An anti-domestic violence foundation has opened in Spain to provide women with specially-trained guard dogs to protect them from abusive partners.
Security Dogs, a non-profit organisation, is run by veteran dog handler Ángel Mariscal and gives 'protection dogs' to abused women, a scheme that counts on the natural instinct of canines to defend their owners.
Seven years ago, Mr Mariscal realised dogs could be used to protect victims from harm and today 20 women use the service, with a further 16 on the waiting list.
The purchase and training of each dog costs up to €8,000 but is provided free of charge by the foundation, paid for out of the profits from Mr Mariscal's private security firm. The project currently receives no funding from the Spanish government or local authorities.
Both the animal and their new owner must undergo a course of up to 200 hours before they are allowed to leave together and women who approach the foundation are first assessed by a psychologist.
The woman's home environment must be deemed suitable, followed by a further 20-hour course under police supervision to match the adoptee with a dog that suits them.
“These dogs do not bite and they don’t go in for the kill. They are not aggressive, because we need animals that are very sociable, able to live in homes with children and behave perfectly normally until they are given a specific command to protect their owner,” Mr Mariscal told El Pais.
"We prefer it if the courts have already issued a restraining order against the woman’s partner, but we will look at cases where women are too frightened to report their aggressor to the authorities.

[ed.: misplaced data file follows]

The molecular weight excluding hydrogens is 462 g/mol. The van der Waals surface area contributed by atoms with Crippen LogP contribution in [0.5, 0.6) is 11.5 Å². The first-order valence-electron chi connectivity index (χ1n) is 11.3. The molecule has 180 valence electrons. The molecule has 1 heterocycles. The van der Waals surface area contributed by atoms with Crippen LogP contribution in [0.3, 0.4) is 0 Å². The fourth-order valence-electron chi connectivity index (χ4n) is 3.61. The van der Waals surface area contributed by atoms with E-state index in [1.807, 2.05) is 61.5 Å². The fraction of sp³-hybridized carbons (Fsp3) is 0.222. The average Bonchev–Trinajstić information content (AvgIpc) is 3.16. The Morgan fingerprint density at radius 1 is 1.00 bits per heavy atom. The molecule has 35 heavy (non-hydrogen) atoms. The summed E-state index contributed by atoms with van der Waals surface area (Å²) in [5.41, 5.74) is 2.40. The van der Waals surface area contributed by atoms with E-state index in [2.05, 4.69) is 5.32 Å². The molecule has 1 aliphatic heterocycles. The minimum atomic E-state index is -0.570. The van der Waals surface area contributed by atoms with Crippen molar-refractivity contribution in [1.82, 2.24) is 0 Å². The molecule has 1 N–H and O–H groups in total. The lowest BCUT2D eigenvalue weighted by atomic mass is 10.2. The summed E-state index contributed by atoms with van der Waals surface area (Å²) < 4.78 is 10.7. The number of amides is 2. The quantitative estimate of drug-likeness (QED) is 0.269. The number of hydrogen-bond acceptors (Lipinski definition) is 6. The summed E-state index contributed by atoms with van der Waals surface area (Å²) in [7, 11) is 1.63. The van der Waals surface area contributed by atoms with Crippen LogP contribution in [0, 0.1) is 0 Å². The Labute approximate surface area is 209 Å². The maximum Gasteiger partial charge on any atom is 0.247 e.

"We soon realised that these dogs do so much more than just protect their new owners. They give women a new sense of self-confidence: women feel empowered, they get their lives back, they start going out and meeting new people."
Mr Mariscal said the head of psychiatry at a leading hospital in Madrid told him "the dogs achieve in seven days what takes him seven years in terms of recovery therapy".
América, one of the women now using a protection dog provided by Mariscal, said her dog helped her confidence far more than any group therapy sessions previously had.
"We want legislation that will allow women to take these dogs with us wherever we go, like guide dogs," she said.
Mr Mariscal said he had been contacted by the authorities in Mexico, with a view to establishing a similar scheme there.
According to a UN report last year, 13 per cent of Spanish women were physically or sexually abused by a partner or ex-partner, compared to 26 per cent in France, 29 per cent in Britain and 32 per cent in Denmark or Latvia.
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